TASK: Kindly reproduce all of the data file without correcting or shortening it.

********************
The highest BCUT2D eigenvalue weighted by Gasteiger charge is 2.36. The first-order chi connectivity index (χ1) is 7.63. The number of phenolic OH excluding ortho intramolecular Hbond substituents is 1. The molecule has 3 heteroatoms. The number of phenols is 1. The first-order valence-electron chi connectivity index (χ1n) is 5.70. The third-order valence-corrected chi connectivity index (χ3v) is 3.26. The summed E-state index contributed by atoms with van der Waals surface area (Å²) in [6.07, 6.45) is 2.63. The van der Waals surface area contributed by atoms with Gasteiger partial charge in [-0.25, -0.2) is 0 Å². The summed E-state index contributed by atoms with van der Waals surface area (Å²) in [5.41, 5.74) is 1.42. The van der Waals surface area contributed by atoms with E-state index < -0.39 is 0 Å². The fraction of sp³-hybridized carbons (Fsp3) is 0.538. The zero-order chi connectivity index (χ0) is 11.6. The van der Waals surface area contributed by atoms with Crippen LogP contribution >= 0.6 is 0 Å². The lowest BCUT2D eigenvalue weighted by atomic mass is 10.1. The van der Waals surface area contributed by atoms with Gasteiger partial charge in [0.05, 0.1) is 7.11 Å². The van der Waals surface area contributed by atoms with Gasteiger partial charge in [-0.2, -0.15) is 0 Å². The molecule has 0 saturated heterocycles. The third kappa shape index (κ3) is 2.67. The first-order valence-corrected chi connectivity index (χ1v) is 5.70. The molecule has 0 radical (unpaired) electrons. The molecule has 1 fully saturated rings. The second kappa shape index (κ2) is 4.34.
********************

The highest BCUT2D eigenvalue weighted by Gasteiger charge is 2.36. The first-order chi connectivity index (χ1) is 7.63. The number of phenolic OH excluding ortho intramolecular Hbond substituents is 1. The molecule has 3 heteroatoms. The number of phenols is 1. The first-order valence-electron chi connectivity index (χ1n) is 5.70. The third-order valence-corrected chi connectivity index (χ3v) is 3.26. The summed E-state index contributed by atoms with van der Waals surface area (Å²) in [6.07, 6.45) is 2.63. The van der Waals surface area contributed by atoms with Gasteiger partial charge in [-0.25, -0.2) is 0 Å². The summed E-state index contributed by atoms with van der Waals surface area (Å²) in [5.41, 5.74) is 1.42. The van der Waals surface area contributed by atoms with E-state index < -0.39 is 0 Å². The fraction of sp³-hybridized carbons (Fsp3) is 0.538. The zero-order chi connectivity index (χ0) is 11.6. The van der Waals surface area contributed by atoms with Crippen LogP contribution >= 0.6 is 0 Å². The lowest BCUT2D eigenvalue weighted by atomic mass is 10.1. The van der Waals surface area contributed by atoms with Gasteiger partial charge in [0.05, 0.1) is 7.11 Å². The van der Waals surface area contributed by atoms with Gasteiger partial charge in [-0.2, -0.15) is 0 Å². The molecule has 0 saturated heterocycles. The third kappa shape index (κ3) is 2.67. The first-order valence-corrected chi connectivity index (χ1v) is 5.70. The molecule has 0 radical (unpaired) electrons. The molecule has 1 fully saturated rings. The second kappa shape index (κ2) is 4.34.